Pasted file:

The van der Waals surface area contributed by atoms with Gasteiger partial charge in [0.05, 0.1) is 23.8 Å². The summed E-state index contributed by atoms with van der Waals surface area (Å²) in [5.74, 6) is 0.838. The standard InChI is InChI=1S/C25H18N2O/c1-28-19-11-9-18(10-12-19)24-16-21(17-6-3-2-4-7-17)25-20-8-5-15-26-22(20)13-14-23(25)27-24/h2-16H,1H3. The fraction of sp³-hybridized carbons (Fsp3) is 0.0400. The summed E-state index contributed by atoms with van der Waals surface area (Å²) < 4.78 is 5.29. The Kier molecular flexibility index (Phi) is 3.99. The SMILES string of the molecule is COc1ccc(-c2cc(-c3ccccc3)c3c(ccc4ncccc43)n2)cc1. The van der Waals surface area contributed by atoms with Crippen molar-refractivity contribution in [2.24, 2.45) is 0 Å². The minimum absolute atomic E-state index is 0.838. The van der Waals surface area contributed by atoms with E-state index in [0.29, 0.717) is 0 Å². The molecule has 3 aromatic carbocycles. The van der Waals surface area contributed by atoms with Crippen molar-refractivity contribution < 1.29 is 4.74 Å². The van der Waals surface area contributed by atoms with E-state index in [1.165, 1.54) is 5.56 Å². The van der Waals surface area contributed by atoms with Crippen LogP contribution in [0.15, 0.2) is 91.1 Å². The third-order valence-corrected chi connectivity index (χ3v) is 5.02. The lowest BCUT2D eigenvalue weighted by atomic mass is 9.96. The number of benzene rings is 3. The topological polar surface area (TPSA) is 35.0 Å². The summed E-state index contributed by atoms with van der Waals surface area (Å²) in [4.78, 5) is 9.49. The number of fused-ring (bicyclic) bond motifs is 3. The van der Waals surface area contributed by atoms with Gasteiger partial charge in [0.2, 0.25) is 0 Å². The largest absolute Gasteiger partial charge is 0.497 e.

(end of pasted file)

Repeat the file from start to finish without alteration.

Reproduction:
The van der Waals surface area contributed by atoms with Gasteiger partial charge in [0.05, 0.1) is 23.8 Å². The summed E-state index contributed by atoms with van der Waals surface area (Å²) in [5.74, 6) is 0.838. The standard InChI is InChI=1S/C25H18N2O/c1-28-19-11-9-18(10-12-19)24-16-21(17-6-3-2-4-7-17)25-20-8-5-15-26-22(20)13-14-23(25)27-24/h2-16H,1H3. The fraction of sp³-hybridized carbons (Fsp3) is 0.0400. The summed E-state index contributed by atoms with van der Waals surface area (Å²) < 4.78 is 5.29. The Kier molecular flexibility index (Phi) is 3.99. The SMILES string of the molecule is COc1ccc(-c2cc(-c3ccccc3)c3c(ccc4ncccc43)n2)cc1. The van der Waals surface area contributed by atoms with Crippen molar-refractivity contribution in [2.24, 2.45) is 0 Å². The minimum absolute atomic E-state index is 0.838. The van der Waals surface area contributed by atoms with E-state index in [0.29, 0.717) is 0 Å². The molecule has 3 aromatic carbocycles. The van der Waals surface area contributed by atoms with Crippen molar-refractivity contribution < 1.29 is 4.74 Å². The van der Waals surface area contributed by atoms with E-state index in [1.165, 1.54) is 5.56 Å². The van der Waals surface area contributed by atoms with Crippen LogP contribution in [0.15, 0.2) is 91.1 Å². The third-order valence-corrected chi connectivity index (χ3v) is 5.02. The lowest BCUT2D eigenvalue weighted by atomic mass is 9.96. The number of benzene rings is 3. The topological polar surface area (TPSA) is 35.0 Å². The summed E-state index contributed by atoms with van der Waals surface area (Å²) in [4.78, 5) is 9.49. The number of fused-ring (bicyclic) bond motifs is 3. The van der Waals surface area contributed by atoms with Gasteiger partial charge in [0.2, 0.25) is 0 Å². The largest absolute Gasteiger partial charge is 0.497 e.